Additionally imbalances on the system will be reflected back on to electrical system with unpredictable results. This will result in lower level of safety, reliability and maintainability.

This type of transformer may be applied at all voltage levels.

Pro – Allows one single line to ground fault without system interruption.

Con – Difficult to find or notice first single line to ground fault. Also system imbalance causes additional problems that can affect system reliability. (This system is not recommended for use due to stated issues.)

Delta-Wye High Resistance Grounded Transformers

Graphic of Delta-Wye Resistance Grounded Transformer Neutral

High resistance grounding is the means of installing a resistor between the transformer neutral and system ground to limit single line to ground faults to lower value typically less than 10 amps for an extended period of time. Typical systems can also provide:

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Indication lights to show the existence of a single line to ground fault.

Contacts that can be connected to reporting systems so that site personnel can be alerted about the single line to ground fault.

Pulsing circuit that adds and removes resistance to circuit in a pulsing fashion so that site personnel using an ammeter large enough to fit around all three phases of a circuit can find single line to ground fault without turning off load.

The typical application for single line to ground fault detection is single phase level voltage on the transformer neutral. This voltage setting can be falsely tripped if high system voltage imbalance or significant voltage harmonics exist.

This type of transformer system may be applied at 600V or lower voltage levels. While, high resistance grounding is available for higher voltage systems, there are concerns as follows:

Typical grounding cable is 600V insulated introducing a safety issue into the grounding system for applications with voltages greater than 600V.

Typically wiring with above 600V cable insulation is rated for the 3 phase voltage level. For example a cable with 2,400 voltage level stated on cable jacket is rated 1,386 volts single phase. A transformer with secondary voltage of 2,400V can have a nominal neutral voltage of 1,386V. As the nominal neutral voltage can be the same or higher than the cable rated voltage due to possible electrical system fluctuation, a higher voltage rated cable should be used for the application.

Pro – Allows one single line to ground fault without system interruption with the ability to locate single line to ground fault with minimum system interruption.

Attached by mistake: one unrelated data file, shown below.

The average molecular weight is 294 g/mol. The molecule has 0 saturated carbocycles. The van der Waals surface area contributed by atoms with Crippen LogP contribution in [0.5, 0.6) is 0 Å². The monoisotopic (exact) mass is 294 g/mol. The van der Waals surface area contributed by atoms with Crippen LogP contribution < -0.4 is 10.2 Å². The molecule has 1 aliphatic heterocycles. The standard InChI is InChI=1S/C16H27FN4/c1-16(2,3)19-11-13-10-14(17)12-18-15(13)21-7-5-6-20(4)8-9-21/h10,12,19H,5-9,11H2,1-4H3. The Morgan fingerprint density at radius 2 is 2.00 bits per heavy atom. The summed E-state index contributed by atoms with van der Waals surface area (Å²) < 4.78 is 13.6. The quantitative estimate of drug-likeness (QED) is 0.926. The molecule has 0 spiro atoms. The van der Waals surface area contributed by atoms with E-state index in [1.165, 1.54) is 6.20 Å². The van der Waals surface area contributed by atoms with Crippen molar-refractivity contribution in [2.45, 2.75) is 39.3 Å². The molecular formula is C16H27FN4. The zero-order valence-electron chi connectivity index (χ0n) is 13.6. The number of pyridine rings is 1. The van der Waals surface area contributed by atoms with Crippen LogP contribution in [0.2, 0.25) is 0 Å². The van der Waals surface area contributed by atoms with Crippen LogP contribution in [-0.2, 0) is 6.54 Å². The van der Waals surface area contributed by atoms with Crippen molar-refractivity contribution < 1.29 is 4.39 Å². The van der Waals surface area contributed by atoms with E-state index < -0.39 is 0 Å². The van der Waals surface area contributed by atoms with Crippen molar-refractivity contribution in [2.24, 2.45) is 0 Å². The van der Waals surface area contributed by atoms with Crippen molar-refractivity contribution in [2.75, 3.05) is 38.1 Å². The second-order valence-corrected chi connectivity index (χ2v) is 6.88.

Con – Catastrophic damage can result if more than one single line to ground fault occurs. System imbalance and voltage harmonics can cause false indication of single line to ground fault.

Delta-Delta High Resistance Grounded Transformers

fault. Delta-Delta High Resistan ce Grounded Transformers Graphic of Delta-Delta Resistance Grounded Transformer
fault. Delta-Delta High Resistan ce Grounded Transformers Graphic of Delta-Delta Resistance Grounded Transformer

Graphic of Delta-Delta Resistance Grounded Transformer Neutral with Auxiliary Transformer

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High resistance grounding is the means of installing a resistor between the transformer neutral and system ground to limit single line to ground faults to lower value typically less than 10 amps for an extended period of time. Auxiliary transformers are required to create wye configuration. Typical systems can also provide:

Indication lights to show the existence of a single line to ground fault.

Contacts that can be connected to reporting systems so that site personnel can be alerted about the single line to ground fault.

Pulsing circuit that adds and removes resistance to a circuit in a pulsing fashion so that site personnel using an ammeter large enough to fit around all three phases of a circuit can find single line to ground fault without turning off the load.

The typical application for single line to ground fault detection is single phase level voltage on the transformer neutral. This voltage setting can be falsely tripped if high system voltage imbalance or significant voltage harmonics exist.

This type of transformer system may be applied at 600V or lower voltage levels. While high resistance grounding is available for higher voltage systems, there are concerns as follows:

Typical grounding cable is 600V insulated introducing a safety issue into the grounding system for applications with voltages greater than 600V.

Typically wiring with above 600V cable insulation is rated for the 3 phase voltage level. For example a cable with 2,400 voltage level stated on cable jacket is rated 1,386 volts single phase. A transformer with secondary voltage of 2,400V can have a nominal neutral voltage of 1,386V. As the nominal neutral voltage can be the same or higher than the cable rated voltage due to possible electrical system fluctuation, a higher voltage rated cable should be used for the application.